In addition to indicating the likely site of origin of a malignancy, the application of CKs to tumor classification has been recently extended to the identification of subtypes of a single malignancy. This is possible because all tumors from a single site may not uniformly recapitulate the CK profiles of their epithelial cell of origin. This is best exemplified in epithelial malignancies of the breast, where microarray-based transcriptional profiling studies have used hierarchical clustering to identify a distinct subgroup of tumors termed basal-like breast cancer.12, 13 Characterized by high histologic grade, expression of a variety of aggressive phenotypic markers, and a poor overall prognosis, these tumors are most readily identified by the aberrant expression of basal CKs 5 and 17.13, 14 These findings support the notion that variant CK profiles may be clinically important because they could signify important differences in biologically relevant developmental programs and differentiation pathways.

Compared to breast and many other cancers, pancreatic adenocarcinoma is a relatively homogeneous disease with uniformly poor clinical outcomes and a low frequency of either molecular or histologic variants.15 An absence of disease subtypes is further reflected in uniform chemotherapy regimens.16 While keratins 7, 8, 18, and 19 serve as markers of normal pancreatic ductal epithelium and cancerous cells, CK 20 is absent from normal fetal and adult pancreas yet displays some expression in 30–60% of carcinomas.11, 17–19 These findings raise the possibility of altered histogenetic developmental programming in a subset of pancreas cancers that could be associated with important biologic or clinical significance.

To further investigate this possibility, we studied the CK 7 and 20 immunophenotype of resected pancreas adenocarcinoma in a large uniform cohort by using the tissue array format. Our purposes were to use CK expression in primary tissues to subtype pancreas cancer and to identify associations with clinical and pathologic features of the disease. Furthermore, to determine the timing of aberrant CK 20 expression during pancreatic neoplastic progression, we evaluated CK 20 expression in pancreatic cancer precursor lesions termed pancreatic intraepithelial neoplasia (PanINs).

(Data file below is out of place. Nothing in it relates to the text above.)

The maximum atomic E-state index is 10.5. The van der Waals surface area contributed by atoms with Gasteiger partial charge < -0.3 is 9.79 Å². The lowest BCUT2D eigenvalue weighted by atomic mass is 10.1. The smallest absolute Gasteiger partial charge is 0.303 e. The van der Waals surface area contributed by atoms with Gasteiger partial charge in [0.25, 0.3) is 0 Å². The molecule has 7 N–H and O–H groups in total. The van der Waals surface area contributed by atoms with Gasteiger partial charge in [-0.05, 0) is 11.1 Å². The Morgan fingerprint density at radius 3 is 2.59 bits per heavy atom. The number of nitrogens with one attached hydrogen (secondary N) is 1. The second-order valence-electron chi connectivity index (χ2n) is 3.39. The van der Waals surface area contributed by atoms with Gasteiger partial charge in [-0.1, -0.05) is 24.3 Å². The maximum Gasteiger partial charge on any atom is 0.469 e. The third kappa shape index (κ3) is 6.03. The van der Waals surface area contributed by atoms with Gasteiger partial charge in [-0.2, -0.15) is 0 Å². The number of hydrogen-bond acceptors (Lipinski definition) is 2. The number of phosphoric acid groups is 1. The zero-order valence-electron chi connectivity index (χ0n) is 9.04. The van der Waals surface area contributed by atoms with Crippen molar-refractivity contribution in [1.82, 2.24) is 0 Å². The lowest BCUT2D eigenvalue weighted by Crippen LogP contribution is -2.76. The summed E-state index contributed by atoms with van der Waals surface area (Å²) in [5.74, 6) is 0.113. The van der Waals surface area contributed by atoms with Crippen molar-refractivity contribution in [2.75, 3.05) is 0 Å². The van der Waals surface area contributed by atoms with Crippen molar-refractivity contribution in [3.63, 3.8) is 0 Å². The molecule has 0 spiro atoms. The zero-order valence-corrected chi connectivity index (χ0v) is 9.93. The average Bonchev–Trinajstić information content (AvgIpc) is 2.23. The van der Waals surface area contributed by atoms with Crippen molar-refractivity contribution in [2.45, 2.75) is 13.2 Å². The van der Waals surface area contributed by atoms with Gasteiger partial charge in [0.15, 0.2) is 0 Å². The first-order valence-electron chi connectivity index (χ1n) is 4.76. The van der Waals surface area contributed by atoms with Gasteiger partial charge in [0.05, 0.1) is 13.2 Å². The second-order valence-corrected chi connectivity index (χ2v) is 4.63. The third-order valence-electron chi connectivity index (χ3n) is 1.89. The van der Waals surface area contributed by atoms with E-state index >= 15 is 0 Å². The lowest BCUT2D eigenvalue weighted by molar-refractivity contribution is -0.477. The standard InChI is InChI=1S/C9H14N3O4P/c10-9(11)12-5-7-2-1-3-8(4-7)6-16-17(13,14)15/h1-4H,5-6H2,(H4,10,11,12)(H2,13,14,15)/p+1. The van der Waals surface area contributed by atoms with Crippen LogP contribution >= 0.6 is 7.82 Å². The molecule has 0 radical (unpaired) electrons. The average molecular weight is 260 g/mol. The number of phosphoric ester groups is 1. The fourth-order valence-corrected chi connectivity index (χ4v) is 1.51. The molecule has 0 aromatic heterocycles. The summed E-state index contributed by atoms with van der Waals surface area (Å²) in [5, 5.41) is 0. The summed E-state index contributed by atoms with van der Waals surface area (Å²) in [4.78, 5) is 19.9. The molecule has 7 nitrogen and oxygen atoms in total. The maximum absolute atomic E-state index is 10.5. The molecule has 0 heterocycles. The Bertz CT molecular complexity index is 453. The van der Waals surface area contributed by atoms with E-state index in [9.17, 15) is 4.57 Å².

1. Top of page
  2. Abstract
  6. Acknowledgements

Patient and Pathology Data

After institutional review board approval, pathology reports were reviewed to identify patients who underwent curative surgical resection for pancreatic adenocarcinoma between 1991 and 2002 at the Brigham and Women's Hospital. Clinical information was gathered retrospectively from patient records, and time of death was determined using publicly available social security death indices. Pathologic findings were reviewed for each case with staging and grading based on the sixth edition of the American Joint Committee on Cancer (AJCC) guidelines. Ampullary carcinomas (resected cancers limited to ampullae or with associated ampullary dysplasia) as well as other histologic variants, such as colloid cancer, adenosquamous cancer, medullary cancer, were excluded from the study. None of the specimens had associated intraductal papillary mucinous neoplasms (IPMNs) or mucinous cystic neoplasms. Complete clinical data and adequate tissue for immunohistochemical analysis were available for 103 patients.

Tissue Microarray Construction